Letters to the Editor
Readers write about fair trade.
Fair-trade coffee helps the poor more than free trade
Regarding Gene Callahan's Aug. 8 Opinion piece, "Fair-trade coffee: not worth a hill of beans": Having worked six years shoulder to shoulder with small-scale coffee farmers in southern Mexico and Central America to improve their organic production and to find more promising fair-trade markets, I have seen fair trade offer hope, structure, and justice to the lives of thousands of farmers!
If you ask the 500 coffee-growing families in and around the village of Acteal, Mexico about fair trade, you might hear a very different opinion from that of Mr. Callahan. Living as internal refugees in the aftermath of the Acteal Christmas massacre in 1997, these villagers had lost their homes, access to land, and any promise for a dignified life. But in 2000 they got together and organized the coffee-farmer cooperative Maya Vinic. Two years later they sold their first container of organic, high-quality coffee to Cooperative Coffees, a co-op of 24 independent and locally owned fair-trade coffee roasters.
The farmers eventually were able to recover their lands and continue to grow their coffee using sustainable, organic practices as their fathers and their grandfathers had done. Using smart terracing and a diversified canopy of shade trees, the soil stays healthy and the coffee yields and cup quality continue to improve.
Monika Maria Firl
Cooperative Coffees, Inc.
Regarding the recent Opinion piece on fair trade: The real strength of fair trade is that it allows producers and consumers to see each other through economic transparency. Authentic fair-trade companies routinely bring growers to their cities and take customers to grower communities so that they might understand how their economic actions affect each others' lives.
When taken beyond its minimums, fair trade also allows growers to, as equals, negotiate better prices with roasters, appreciating the added market value of this model. This adds some badly needed fairness and democracy to traditional top-down "free trade."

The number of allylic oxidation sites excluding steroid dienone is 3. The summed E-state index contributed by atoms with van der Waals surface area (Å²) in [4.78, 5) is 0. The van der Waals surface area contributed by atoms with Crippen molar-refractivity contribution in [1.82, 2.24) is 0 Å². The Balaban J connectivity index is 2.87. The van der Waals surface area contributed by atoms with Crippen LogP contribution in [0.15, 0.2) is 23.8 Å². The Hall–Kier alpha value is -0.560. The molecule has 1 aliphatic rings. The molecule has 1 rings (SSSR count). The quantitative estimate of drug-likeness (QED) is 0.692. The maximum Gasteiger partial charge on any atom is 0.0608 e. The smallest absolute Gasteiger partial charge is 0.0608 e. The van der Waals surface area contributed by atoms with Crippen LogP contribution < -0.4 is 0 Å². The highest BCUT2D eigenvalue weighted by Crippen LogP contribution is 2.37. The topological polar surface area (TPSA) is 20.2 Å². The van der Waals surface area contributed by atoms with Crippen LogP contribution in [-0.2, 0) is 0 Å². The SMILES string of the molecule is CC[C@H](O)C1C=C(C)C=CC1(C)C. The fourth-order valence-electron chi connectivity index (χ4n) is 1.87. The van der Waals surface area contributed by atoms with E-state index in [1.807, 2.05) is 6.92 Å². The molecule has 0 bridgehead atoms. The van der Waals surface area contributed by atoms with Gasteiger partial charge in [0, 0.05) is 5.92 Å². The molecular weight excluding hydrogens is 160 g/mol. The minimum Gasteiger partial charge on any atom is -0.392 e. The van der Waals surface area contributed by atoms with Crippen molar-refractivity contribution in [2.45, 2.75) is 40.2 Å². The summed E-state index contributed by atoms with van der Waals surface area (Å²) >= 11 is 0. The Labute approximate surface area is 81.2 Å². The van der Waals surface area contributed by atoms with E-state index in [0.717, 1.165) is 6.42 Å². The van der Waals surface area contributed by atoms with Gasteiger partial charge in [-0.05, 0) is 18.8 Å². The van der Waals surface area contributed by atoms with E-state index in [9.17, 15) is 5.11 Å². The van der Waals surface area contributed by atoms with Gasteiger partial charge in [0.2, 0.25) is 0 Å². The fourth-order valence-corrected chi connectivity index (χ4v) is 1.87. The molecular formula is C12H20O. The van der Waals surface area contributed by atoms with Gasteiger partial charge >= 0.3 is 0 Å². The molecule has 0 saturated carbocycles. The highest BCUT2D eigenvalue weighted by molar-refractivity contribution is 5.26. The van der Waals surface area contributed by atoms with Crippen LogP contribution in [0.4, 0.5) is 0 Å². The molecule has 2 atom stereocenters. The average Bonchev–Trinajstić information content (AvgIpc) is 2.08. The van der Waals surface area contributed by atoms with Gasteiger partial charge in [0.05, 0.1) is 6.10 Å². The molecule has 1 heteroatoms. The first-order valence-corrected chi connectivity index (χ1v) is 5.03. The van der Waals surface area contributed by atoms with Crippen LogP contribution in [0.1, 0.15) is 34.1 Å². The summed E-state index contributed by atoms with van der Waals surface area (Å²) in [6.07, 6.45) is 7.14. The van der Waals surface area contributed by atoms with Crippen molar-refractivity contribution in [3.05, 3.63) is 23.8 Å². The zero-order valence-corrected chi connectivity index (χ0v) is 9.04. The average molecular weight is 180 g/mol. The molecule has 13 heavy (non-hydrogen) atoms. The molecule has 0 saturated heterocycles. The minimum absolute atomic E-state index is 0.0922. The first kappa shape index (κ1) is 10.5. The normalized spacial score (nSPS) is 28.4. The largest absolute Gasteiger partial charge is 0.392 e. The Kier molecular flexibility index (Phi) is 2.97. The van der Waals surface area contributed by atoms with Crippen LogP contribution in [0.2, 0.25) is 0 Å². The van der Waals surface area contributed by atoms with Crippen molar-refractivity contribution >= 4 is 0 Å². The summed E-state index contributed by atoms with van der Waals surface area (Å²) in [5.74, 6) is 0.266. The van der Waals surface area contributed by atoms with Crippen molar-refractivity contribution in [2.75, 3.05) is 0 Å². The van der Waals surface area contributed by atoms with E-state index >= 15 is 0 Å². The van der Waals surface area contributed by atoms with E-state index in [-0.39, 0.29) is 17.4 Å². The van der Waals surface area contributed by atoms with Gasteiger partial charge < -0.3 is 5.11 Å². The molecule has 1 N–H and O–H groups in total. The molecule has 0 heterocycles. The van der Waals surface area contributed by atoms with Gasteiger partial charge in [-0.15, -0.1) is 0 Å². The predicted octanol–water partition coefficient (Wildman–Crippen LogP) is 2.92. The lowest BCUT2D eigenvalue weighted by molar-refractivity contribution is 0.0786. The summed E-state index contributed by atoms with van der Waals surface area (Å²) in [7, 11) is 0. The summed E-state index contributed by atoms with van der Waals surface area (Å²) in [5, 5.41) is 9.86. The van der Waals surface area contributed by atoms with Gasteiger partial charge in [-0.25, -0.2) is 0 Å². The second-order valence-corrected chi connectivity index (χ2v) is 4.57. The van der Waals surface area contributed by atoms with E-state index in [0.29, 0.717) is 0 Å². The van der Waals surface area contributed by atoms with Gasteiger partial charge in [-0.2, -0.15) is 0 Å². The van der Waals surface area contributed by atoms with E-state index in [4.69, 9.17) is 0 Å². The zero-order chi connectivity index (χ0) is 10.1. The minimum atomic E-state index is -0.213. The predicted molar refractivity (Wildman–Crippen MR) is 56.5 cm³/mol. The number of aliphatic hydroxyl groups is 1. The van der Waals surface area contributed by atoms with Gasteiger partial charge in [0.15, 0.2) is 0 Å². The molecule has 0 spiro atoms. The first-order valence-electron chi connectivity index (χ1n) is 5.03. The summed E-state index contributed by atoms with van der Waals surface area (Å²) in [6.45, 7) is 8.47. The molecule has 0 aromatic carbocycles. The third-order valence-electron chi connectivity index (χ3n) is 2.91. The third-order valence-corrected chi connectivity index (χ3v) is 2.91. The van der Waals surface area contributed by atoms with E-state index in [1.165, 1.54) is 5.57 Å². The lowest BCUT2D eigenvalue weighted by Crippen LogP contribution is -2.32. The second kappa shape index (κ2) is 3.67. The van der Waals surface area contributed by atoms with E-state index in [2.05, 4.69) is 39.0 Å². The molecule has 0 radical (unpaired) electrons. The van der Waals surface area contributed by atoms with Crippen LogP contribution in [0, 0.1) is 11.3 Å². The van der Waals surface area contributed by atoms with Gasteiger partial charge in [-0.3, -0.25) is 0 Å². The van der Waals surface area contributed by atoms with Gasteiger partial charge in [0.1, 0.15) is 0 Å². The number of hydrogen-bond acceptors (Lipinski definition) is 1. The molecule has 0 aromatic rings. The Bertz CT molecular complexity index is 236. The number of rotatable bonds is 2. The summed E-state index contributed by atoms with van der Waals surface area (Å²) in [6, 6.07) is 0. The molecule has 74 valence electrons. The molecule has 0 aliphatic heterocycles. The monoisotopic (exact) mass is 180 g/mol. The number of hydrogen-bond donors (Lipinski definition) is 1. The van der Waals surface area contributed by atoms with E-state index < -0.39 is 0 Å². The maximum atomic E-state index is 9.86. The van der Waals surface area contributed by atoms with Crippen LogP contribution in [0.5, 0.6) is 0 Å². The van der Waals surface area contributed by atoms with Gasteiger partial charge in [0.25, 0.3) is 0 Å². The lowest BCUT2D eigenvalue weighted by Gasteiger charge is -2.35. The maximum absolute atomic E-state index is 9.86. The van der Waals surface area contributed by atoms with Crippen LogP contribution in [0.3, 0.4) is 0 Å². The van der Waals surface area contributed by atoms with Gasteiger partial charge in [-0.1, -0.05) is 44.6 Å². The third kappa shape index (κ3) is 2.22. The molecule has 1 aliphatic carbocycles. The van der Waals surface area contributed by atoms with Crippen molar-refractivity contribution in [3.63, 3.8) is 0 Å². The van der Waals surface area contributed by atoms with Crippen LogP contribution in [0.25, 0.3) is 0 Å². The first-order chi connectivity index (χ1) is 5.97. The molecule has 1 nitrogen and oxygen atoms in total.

In response to the recent piece on fair trade: Without a single shred of empirical evidence, Gene Callahan bases his argument exclusively upon the assumption of a purely idealized market, existing nowhere in this world. Never mind that the farmers whom the fair-trade movement aims to serve are operating in places where, at best, corporate agribusinesses enjoy monopsonistic conditions or, in worse cases, forcibly appropriate the farmers' land with the help of corrupt governments or even with their own paramilitary forces.
To pretend that these conditions bear any resemblance to the "perfect liberty" described by Adam Smith is ludicrous.
Of course, fair trade is no complete solution to the exploitation experienced by farmers in developing nations, but it has provided one alternative to the armed resistance to which so many such farmers have been pushed.
Mr. Callahan defines fair prices as market equilibrium prices, and thus it is sheer empty tautology then to assert, as he does, that prices determined in any way other than by the market will be less fair.
Giant agribusinesses in Sudan are exporting their crops, while millions of that country's own population starve because the latter cannot afford the prices being commanded on the world market. By what contorted definition of "fairness" can such conditions be deemed "fair"?
Kenneth W. Stikkers
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